There is no escaping publicity when you’re in the NFL. In addition to coverage of their athletic accomplishments, NFL players make the news for a variety of less laudatory reasons. From illegal dog fighting rings to self-inflicted gunshot wounds, NFL celebrities frequently make headlines. Unfortunately, the bad behavior of a few may reflect on the league as a whole, perhaps directly affecting league revenue.

The Vanderbilt Journal of Entertainment and Technology Law is proud to present the following abstract from its Fall 2008 issue (Vol. 11 No.1):

The National Football League (NFL) is considered to be the premier professional sports league in the United States, if not the world. In order to maintain that prominence, it is necessary for the NFL to address circumstances that may arise periodically that could have a deleterious effect on league revenues. Throughout the history of the NFL, initiatives taken to safeguard its continued prosperity have been within the province of the NFL Commissioner. The behavior of NFL players, whether on the playing field or in their personal lives, presents one such threat to the league’s financial success. In the area of player discipline, the Commissioner has the authority to punish players for “conduct detrimental to the integrity, or public confidence in, the game of professional football.” It was under this authority that the current NFL Commissioner, Roger Goodell, enacted a new personal conduct policy to be applied to all employees of the NFL. While the previous policy required a conviction or its equivalent before discipline was imposed for conduct occurring away from the playing field, the new policy disposes of this requirement and empowers the Commissioner to punish “[c]onduct that undermines or puts at risk the integrity and reputation of the NFL, NFL Clubs, or NFL players.”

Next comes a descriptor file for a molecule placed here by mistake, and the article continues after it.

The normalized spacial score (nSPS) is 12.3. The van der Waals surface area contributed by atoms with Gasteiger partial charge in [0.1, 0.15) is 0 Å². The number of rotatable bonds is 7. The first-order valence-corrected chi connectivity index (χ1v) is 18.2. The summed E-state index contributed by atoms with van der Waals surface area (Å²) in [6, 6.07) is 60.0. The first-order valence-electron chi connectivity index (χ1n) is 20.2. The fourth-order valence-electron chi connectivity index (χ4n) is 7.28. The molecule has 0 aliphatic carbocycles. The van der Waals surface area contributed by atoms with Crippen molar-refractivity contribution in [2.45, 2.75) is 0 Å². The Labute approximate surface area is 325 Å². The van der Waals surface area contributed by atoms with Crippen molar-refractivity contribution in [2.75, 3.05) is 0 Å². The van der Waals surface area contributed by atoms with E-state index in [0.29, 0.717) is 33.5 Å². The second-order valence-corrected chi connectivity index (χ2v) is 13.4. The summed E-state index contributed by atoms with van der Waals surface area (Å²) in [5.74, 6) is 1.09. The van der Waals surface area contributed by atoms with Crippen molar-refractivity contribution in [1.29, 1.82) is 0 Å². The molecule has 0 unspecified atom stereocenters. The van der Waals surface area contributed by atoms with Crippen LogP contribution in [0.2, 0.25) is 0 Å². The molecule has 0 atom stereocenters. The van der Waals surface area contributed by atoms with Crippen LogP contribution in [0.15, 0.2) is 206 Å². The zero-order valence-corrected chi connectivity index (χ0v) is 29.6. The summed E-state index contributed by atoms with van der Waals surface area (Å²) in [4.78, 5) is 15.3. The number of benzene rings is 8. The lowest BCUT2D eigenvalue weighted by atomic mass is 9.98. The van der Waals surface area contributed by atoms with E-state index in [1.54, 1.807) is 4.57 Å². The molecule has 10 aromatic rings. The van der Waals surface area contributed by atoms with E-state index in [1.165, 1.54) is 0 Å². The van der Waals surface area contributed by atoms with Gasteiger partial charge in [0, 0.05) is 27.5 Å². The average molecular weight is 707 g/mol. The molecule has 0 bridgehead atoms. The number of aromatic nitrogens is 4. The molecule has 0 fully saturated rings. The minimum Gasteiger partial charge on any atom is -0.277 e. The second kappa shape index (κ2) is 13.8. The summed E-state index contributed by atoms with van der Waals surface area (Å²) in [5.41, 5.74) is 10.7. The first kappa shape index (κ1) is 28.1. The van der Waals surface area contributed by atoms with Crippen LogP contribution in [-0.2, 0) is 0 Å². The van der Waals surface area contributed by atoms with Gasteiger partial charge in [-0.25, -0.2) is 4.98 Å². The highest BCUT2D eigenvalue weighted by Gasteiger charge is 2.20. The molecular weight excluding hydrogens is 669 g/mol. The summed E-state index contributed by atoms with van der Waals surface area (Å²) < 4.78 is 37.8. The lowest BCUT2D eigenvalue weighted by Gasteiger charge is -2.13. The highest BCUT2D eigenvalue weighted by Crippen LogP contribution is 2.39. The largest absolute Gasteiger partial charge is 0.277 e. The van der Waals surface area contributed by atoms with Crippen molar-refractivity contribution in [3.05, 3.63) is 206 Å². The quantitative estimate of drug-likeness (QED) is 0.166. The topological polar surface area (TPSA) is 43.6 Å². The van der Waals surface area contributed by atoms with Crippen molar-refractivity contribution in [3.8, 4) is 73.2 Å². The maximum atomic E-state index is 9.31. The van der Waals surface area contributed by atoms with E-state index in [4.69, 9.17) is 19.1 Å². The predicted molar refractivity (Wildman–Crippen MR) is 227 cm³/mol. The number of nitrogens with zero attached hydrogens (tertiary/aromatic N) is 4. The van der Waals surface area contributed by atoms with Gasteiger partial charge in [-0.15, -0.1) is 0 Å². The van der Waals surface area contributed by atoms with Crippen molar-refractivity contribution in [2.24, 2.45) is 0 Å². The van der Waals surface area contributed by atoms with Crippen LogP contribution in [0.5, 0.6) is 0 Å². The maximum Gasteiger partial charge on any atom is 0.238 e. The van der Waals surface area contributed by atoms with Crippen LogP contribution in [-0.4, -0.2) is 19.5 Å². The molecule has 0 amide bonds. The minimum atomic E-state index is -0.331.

This Note first examines the relevant provisions of the NFL’s revised personal conduct policy and the reactions to its implementation. It then considers the history of the office of NFL Commissioner, the league documents establishing the scope of his authority, and the treatment of commissioner authority in other professional sports leagues. Finally, this Note evaluates the new professional conduct policy in relation to the scope of the authority granted to the NFL Commissioner and offers a solution capable of alleviating the problems posed by the scope and application of the policy.

Note Author: Michael A. Mahone, Jr.

One Response to Sentencing Guidelines for the Court of Public Opinion: An Analysis of the National Football League's Revised Personal Conduct Policy

  1. hb says:

    It would be most interesting to see how the power of the Commissioner changes (disappears) if the NFL Players Union ever becomes as powerful as the mightiest union in the world–that of MLB. Similar comments apply to Mssr. Stern of the NBA.

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